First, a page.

It’s a little like complaining that Rembrandt* is always doing beautiful things with light to talk about how Linda Bierds’ poems are so often doing the same thing, because they are doing that same thing so damn well and that thing is so exquisite and resonant, immediate. “Bierds’ persistent subject is the effort to imagine herself so fully into historical events that the past becomes the present, the public merges with the private” says David Walker in American Alphabets: 25 Contemporary Poets, “Her poems reflect a double vision, set in history and yet released from it by imagination. Though her research is impeccable, she is fortunately not confined by it; the facts keep giving way to intuition, intensely empathic and hauntingly articulate.”
*(Poets.org goes with Vermeer instead: “Linda Bierds has become our premiere verbal portraitist of the space-time continuum, tracing the fine lines of transcendent human experience with the sure hand of a Vermeer, fashioning events of verbal meaning with the impeccable ear of a Yeats.”)
Take, for instance, this first stanza of “Thinking of Red“ one of Bierds’ poems about Marie Curie:
Back from the workbench and lamp, the tilt
of the microscope’s mantis head, back from the droplet
of sea, salted by powdered radium,
and the lift and swirl of its atoms—the buffed,
invisible globes of its atoms—she sat
with her apple and knife, confined to her wide bed.
How much work that first stanza does, and how packed with beautiful sounds and image details.
The poem moves on to “I am thinking of red, she said” and into 5 stanzas of reds, “And roe, there was roe / so gold it was red. All the fruit trees were padded / with cabbage leaves, and she climbed red in her pinafore” — Curie’s thoughts move as thoughts do, think of something, take it back, think of something else. “And apples, how those ships slipped down from Kasmierz, // laden with apples. Thin ships, so weighted they seemed / just prow, great horses legging the yellow river.”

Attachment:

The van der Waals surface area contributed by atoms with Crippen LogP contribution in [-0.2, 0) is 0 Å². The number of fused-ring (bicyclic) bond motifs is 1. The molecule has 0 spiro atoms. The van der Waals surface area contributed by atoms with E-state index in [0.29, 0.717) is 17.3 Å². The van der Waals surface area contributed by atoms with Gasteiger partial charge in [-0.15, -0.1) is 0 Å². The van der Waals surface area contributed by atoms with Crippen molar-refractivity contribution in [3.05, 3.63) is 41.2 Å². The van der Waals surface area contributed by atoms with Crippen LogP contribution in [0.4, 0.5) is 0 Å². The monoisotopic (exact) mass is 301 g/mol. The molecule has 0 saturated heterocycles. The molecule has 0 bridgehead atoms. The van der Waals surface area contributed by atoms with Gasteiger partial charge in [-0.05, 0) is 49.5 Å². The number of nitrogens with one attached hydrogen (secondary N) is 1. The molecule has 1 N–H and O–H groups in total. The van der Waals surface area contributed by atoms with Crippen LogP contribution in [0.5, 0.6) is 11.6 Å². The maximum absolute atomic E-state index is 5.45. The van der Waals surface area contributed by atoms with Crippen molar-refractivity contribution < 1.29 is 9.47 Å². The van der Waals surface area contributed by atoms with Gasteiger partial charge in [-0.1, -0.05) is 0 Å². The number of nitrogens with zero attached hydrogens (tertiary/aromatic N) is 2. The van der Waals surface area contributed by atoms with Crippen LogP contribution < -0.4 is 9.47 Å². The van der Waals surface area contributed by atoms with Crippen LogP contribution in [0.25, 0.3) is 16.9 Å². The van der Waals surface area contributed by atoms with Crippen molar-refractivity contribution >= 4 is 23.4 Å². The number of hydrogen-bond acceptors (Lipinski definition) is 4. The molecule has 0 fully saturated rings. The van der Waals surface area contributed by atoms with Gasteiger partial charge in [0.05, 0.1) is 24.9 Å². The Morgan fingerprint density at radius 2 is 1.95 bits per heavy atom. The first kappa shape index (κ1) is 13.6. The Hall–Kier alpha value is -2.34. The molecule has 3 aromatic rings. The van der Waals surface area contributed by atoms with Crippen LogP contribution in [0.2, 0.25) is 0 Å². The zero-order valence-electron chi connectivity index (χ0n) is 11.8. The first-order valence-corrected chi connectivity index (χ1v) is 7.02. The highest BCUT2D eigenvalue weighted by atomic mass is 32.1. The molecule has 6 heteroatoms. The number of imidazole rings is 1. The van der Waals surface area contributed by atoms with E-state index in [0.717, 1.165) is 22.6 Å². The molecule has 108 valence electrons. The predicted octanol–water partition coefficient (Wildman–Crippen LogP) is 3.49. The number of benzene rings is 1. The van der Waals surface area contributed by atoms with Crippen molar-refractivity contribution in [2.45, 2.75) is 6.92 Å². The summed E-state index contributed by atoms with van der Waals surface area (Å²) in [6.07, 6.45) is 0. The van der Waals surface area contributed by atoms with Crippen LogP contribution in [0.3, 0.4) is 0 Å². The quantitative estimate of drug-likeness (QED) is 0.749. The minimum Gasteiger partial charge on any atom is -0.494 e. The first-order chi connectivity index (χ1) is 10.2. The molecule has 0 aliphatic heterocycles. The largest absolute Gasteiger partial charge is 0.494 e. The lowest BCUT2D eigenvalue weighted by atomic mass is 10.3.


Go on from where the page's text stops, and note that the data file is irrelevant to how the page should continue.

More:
At the end the poem, as most of Bierds’ poems do, circles back to echo the beginning. I say echo but that’s not quite right — to stick with the painterly idea, it’s more like thoughts that relate to each other as elements of negative space do in a painting. In the first stanza, the microscope, the atoms, their nature, their movement. In the last stanza, those apples now in the water:
Before they sank through the closing water,
they lifted and turned as…atoms must. Or better,
cardinals. Although there were no cardinals,
of course, just flight and its watery echo, red
over red, over red, as far as the eye could see.
Leaning back from the microscope at the beginning, “as far as they eye could see” at the end, the perspective of the physical and memory shifted, and done so in such beautiful, resonant language.
Bierds notes in an interview in The Atlantic about her two Curie poems (the other is “From the Orchard”) — “The third person poem, “Thinking of Red,” is in seven six-line stanzas, with lines of about the same length, and the story progresses linearly. I think of my relationship to Curie as “parental” in “Thinking of Red” and “collegial” in “From the Orchard.” Those aren’t quite the right terms, I know, but “parental” is to “omniscient” as “collegial” is to the first person or “borrowed voice”—a point of view in which poet and subject merge.” (It’s a really interesting interview, especially what she has to say about paintings, the lack of autobiographical “I” in her work, and where the sparking ideas for her poems tend to come from.)